Question:  They’re offering a course at my school/church/temple/community center.  Should I take it?

Answer:  For most students, the answer is a vigorous NO!  Whether you hire me to help you with your test prep (and I hope you do), or whether you find another tutor, almost no one gets anything from those courses.  I used to teach at one for the first two years I did SAT prep, and I stopped because it was a disappointing waste of time and money for nearly every student.  For those students who are bright but need a bit of test technique,  the course is a waste of time.  You’ll sit there texting while the teacher patiently explains things you already know.  If you really need some help, you’ll be lost.  The teacher has to move at a steady pace whether any particular student understands or not.  The first time the teacher asks if there’s anyone who doesn’t understand, you might raise your hand.  The second time, you might raise your hand.  By the third time, you’ll be embarrassed and lost.  If you want to get an overview of the test, buy a good SAT review book and read the introduction.  Save your time and money.  If you really want your score to improve, find yourself a tutor who not only knows math and/or grammar and reading, but really knows the SAT and/or ACT inside and out.  I hate to blow my own horn, but when a prep course teacher teaches the SATs, he or she teaches it once in the spring and once in the fall.  When I teach the SATs or ACTs, I teach it 20 – 30 times every spring and 20 – 30 times every fall, year after year.  I can help you correct your particular weaknesses and I can help you strengthen your own particular areas of accomplishment.  Can a course do that?

Question:  I hear there are colleges that don’t require SATs or ACTs at all.  Is that true?

Answer:  Yes, but.  Yes, there are colleges that don’t require SATs, including some less selective schools and some very prestigious selective schools.  But many of those schools require two or more SAT Subject Tests in lieu of the regular SAT Reasoning test, or they require you to submit a graded writing sample in lieu of a test score. SAT Subject Tests aren’t easy, and I’m embarrassed to say that in my school district, students don’t really have a graded writing sample to submit.  Furthermore, if you don’t take SATs or ACTs, you are drastically limiting the schools to which you can apply.  So presume you’ll have to submit your scores, and practice!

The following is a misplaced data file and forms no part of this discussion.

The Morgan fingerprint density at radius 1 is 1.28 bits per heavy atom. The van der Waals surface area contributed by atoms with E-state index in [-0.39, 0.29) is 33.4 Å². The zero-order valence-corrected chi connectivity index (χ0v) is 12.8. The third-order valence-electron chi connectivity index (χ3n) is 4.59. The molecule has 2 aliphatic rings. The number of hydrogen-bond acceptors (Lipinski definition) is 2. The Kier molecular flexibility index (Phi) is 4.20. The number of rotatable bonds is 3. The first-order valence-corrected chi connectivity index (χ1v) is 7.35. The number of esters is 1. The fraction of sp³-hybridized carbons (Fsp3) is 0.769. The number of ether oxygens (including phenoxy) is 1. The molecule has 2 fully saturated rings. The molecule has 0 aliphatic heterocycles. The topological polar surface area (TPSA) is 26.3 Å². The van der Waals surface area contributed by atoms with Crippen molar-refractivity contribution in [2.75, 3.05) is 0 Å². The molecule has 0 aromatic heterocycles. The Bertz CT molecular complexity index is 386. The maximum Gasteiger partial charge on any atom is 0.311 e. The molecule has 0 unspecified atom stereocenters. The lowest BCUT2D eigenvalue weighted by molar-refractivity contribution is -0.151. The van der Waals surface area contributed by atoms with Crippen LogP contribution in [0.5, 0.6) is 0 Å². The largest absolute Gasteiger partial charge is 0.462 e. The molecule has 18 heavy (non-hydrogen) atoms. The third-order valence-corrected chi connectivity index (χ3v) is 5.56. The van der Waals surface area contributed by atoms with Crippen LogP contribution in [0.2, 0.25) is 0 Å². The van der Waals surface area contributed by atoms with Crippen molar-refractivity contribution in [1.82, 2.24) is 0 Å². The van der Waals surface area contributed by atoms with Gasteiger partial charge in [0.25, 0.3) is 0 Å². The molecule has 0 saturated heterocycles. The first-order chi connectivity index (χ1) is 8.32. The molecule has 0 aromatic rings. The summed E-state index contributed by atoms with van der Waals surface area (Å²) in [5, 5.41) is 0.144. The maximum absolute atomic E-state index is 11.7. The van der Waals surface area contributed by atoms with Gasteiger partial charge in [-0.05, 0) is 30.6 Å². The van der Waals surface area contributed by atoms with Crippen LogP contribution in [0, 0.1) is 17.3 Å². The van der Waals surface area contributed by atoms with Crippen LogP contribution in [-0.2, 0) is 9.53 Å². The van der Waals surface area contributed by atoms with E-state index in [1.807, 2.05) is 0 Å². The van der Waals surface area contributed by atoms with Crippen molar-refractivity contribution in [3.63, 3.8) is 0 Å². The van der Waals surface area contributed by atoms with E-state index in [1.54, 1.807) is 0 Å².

Do you have any other SAT/ACT or college application questions?  Just ask!

Wendy Segal

May 13, 2010

Is SAT Tutoring Worth It? A Confession from Princeton Review

This week, Princeton Review announced that is going to cease making claims about how much your scores will go up if you take its test prep program.  It’s about time. I feel very strongly that test prep classes are a shameful waste of time and money for most students. Read on for my reasons.

Parents occasionally ask me if SAT tutoring is actually helpful.  I’m not sure what people expect me to say.  After all, tutoring is what I do. I supposed they want to be able to justify the expense to themselves.

Whether or not any particular family feels that test prep is worthwhile depends on several factors.  Ask yourself:

What type of prep are you considering?